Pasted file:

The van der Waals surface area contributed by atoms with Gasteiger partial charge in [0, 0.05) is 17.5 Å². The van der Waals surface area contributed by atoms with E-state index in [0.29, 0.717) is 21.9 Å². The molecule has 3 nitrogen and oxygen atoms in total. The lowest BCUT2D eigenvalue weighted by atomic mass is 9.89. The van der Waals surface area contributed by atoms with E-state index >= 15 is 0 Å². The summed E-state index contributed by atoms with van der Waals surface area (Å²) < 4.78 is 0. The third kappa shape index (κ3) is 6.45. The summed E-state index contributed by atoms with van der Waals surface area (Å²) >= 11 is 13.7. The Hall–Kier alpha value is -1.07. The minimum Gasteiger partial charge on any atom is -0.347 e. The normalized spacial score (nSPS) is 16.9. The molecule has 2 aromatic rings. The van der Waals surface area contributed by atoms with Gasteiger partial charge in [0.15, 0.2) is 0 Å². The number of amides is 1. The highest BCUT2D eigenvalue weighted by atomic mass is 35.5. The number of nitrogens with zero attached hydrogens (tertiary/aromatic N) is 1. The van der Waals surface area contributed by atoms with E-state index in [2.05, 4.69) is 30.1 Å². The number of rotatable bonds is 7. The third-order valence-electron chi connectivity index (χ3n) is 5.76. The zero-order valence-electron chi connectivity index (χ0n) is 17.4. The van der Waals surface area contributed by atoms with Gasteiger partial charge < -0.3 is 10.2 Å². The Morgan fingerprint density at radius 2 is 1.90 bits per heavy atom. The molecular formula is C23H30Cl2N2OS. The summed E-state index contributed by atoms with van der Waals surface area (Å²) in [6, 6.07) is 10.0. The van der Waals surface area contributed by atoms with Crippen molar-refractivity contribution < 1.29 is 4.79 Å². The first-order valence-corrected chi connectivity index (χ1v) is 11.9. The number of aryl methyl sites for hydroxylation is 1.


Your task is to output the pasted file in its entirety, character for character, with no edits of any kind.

The van der Waals surface area contributed by atoms with Gasteiger partial charge in [0, 0.05) is 17.5 Å². The van der Waals surface area contributed by atoms with E-state index in [0.29, 0.717) is 21.9 Å². The molecule has 3 nitrogen and oxygen atoms in total. The lowest BCUT2D eigenvalue weighted by atomic mass is 9.89. The van der Waals surface area contributed by atoms with E-state index >= 15 is 0 Å². The summed E-state index contributed by atoms with van der Waals surface area (Å²) < 4.78 is 0. The third kappa shape index (κ3) is 6.45. The summed E-state index contributed by atoms with van der Waals surface area (Å²) >= 11 is 13.7. The Hall–Kier alpha value is -1.07. The minimum Gasteiger partial charge on any atom is -0.347 e. The normalized spacial score (nSPS) is 16.9. The molecule has 2 aromatic rings. The van der Waals surface area contributed by atoms with Gasteiger partial charge in [0.15, 0.2) is 0 Å². The number of amides is 1. The highest BCUT2D eigenvalue weighted by atomic mass is 35.5. The number of nitrogens with zero attached hydrogens (tertiary/aromatic N) is 1. The van der Waals surface area contributed by atoms with E-state index in [2.05, 4.69) is 30.1 Å². The number of rotatable bonds is 7. The third-order valence-electron chi connectivity index (χ3n) is 5.76. The zero-order valence-electron chi connectivity index (χ0n) is 17.4. The van der Waals surface area contributed by atoms with Gasteiger partial charge < -0.3 is 10.2 Å². The Morgan fingerprint density at radius 2 is 1.90 bits per heavy atom. The molecular formula is C23H30Cl2N2OS. The summed E-state index contributed by atoms with van der Waals surface area (Å²) in [6, 6.07) is 10.0. The van der Waals surface area contributed by atoms with Crippen molar-refractivity contribution < 1.29 is 4.79 Å². The first-order valence-corrected chi connectivity index (χ1v) is 11.9. The number of aryl methyl sites for hydroxylation is 1.